Stigma persists against people with HIV
People living with human immunodeficiency virus (HIV) still continue to suffer from stigma and career discrimination despite the progress in treating them, a new United Nations study showed.
“It is sad to see that despite years of work, stigma and discrimination still persist,” said Shauna Olney, who heads the International Labour Organization (ILO) branch that deals with gender, equality, diversity and AIDS.
“But treatment alone is not sufficient. We must work harder to reduce stigma and discrimination for people living with HIV at workplaces. They have a right to work and no one should deny them that,” she added.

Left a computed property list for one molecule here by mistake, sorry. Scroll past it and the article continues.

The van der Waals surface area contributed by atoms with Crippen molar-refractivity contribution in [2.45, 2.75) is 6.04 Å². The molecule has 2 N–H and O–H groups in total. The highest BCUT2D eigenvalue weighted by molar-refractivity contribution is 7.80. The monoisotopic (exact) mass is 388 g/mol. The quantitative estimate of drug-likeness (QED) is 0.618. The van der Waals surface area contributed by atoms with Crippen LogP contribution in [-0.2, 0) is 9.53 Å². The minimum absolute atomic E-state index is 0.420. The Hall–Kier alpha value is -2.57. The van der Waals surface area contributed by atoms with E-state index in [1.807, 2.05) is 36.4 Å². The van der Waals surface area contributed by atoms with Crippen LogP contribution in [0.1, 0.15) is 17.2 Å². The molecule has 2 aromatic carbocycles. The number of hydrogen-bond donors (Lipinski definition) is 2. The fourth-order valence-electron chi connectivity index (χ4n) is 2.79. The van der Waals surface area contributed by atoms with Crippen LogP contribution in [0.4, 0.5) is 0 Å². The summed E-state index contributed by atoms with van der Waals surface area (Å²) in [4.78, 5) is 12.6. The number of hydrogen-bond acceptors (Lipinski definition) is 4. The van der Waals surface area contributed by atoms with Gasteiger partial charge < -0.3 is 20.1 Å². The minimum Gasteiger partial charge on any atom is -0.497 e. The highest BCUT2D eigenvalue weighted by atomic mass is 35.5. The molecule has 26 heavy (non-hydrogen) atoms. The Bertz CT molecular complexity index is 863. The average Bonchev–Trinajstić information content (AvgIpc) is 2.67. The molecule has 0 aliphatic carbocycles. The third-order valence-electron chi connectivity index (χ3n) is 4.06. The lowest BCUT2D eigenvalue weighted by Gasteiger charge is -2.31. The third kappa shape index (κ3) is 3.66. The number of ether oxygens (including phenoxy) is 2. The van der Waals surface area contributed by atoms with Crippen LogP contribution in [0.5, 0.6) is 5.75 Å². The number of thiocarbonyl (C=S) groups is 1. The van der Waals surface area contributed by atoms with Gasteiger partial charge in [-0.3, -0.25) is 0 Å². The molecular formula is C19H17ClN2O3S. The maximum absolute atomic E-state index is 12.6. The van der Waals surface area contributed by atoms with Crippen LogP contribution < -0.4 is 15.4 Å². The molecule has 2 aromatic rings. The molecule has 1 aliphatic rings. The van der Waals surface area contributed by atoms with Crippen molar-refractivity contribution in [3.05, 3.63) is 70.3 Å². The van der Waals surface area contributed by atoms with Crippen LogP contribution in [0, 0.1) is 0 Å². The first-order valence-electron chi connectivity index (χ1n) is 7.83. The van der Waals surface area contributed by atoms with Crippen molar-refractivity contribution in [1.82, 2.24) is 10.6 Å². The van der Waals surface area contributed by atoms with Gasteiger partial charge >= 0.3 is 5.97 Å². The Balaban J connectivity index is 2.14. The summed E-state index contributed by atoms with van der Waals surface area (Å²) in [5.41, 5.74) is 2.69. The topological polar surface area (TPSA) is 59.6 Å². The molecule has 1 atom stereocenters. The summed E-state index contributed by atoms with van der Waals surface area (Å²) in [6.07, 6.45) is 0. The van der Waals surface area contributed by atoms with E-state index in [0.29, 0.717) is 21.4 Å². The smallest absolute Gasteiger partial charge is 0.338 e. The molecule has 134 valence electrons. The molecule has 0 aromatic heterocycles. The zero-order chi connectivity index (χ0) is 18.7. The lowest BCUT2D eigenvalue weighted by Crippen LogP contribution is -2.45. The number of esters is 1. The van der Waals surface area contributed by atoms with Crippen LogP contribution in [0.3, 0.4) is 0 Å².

Co-written with the Global Network of People Living with HIV, the report was introduced during the biennial International AIDS Conference, the largest conference on any global health or development issue in the world.
The data highlights a number of findings, such as that 10 out of 13 countries recorded a 30 percent or higher unemployment rate for people living with HIV, with a greater rate among HIV-positive youth.
And women living with HIV are less likely to be employed than their male counterparts because of unpaid care responsibilities, and a lack of independent income.
Moreover, unemployment among HIV-positive transgender people in all countries remains high.